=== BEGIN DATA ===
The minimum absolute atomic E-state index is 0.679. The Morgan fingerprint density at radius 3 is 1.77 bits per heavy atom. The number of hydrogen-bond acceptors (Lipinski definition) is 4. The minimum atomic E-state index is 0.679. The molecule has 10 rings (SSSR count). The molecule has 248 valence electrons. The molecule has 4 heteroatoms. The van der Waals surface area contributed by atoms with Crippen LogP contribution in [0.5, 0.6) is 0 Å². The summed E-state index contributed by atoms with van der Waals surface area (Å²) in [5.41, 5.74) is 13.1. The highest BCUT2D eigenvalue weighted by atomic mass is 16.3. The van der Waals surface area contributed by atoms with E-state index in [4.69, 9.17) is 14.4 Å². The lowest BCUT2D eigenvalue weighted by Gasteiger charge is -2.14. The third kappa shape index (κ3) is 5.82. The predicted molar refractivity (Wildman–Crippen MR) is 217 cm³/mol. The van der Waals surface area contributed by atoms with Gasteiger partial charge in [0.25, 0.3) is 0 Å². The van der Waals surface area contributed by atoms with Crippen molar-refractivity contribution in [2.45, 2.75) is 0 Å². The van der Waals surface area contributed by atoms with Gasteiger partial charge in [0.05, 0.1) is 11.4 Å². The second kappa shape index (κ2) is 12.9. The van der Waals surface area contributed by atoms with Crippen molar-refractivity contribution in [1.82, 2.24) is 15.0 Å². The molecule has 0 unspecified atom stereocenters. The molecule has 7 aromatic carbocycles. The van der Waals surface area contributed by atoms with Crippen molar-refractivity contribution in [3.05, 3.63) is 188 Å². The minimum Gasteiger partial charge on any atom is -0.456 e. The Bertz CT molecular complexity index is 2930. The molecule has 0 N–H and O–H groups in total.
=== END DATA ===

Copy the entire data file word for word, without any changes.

The minimum absolute atomic E-state index is 0.679. The Morgan fingerprint density at radius 3 is 1.77 bits per heavy atom. The number of hydrogen-bond acceptors (Lipinski definition) is 4. The minimum atomic E-state index is 0.679. The molecule has 10 rings (SSSR count). The molecule has 248 valence electrons. The molecule has 4 heteroatoms. The van der Waals surface area contributed by atoms with Crippen LogP contribution in [0.5, 0.6) is 0 Å². The summed E-state index contributed by atoms with van der Waals surface area (Å²) in [5.41, 5.74) is 13.1. The highest BCUT2D eigenvalue weighted by atomic mass is 16.3. The van der Waals surface area contributed by atoms with E-state index in [4.69, 9.17) is 14.4 Å². The lowest BCUT2D eigenvalue weighted by Gasteiger charge is -2.14. The third kappa shape index (κ3) is 5.82. The predicted molar refractivity (Wildman–Crippen MR) is 217 cm³/mol. The van der Waals surface area contributed by atoms with Gasteiger partial charge in [0.25, 0.3) is 0 Å². The van der Waals surface area contributed by atoms with Crippen molar-refractivity contribution in [2.45, 2.75) is 0 Å². The van der Waals surface area contributed by atoms with Gasteiger partial charge in [0.05, 0.1) is 11.4 Å². The second kappa shape index (κ2) is 12.9. The van der Waals surface area contributed by atoms with Crippen molar-refractivity contribution in [1.82, 2.24) is 15.0 Å². The molecule has 0 unspecified atom stereocenters. The molecule has 7 aromatic carbocycles. The van der Waals surface area contributed by atoms with Crippen molar-refractivity contribution in [3.05, 3.63) is 188 Å². The minimum Gasteiger partial charge on any atom is -0.456 e. The Bertz CT molecular complexity index is 2930. The molecule has 0 N–H and O–H groups in total.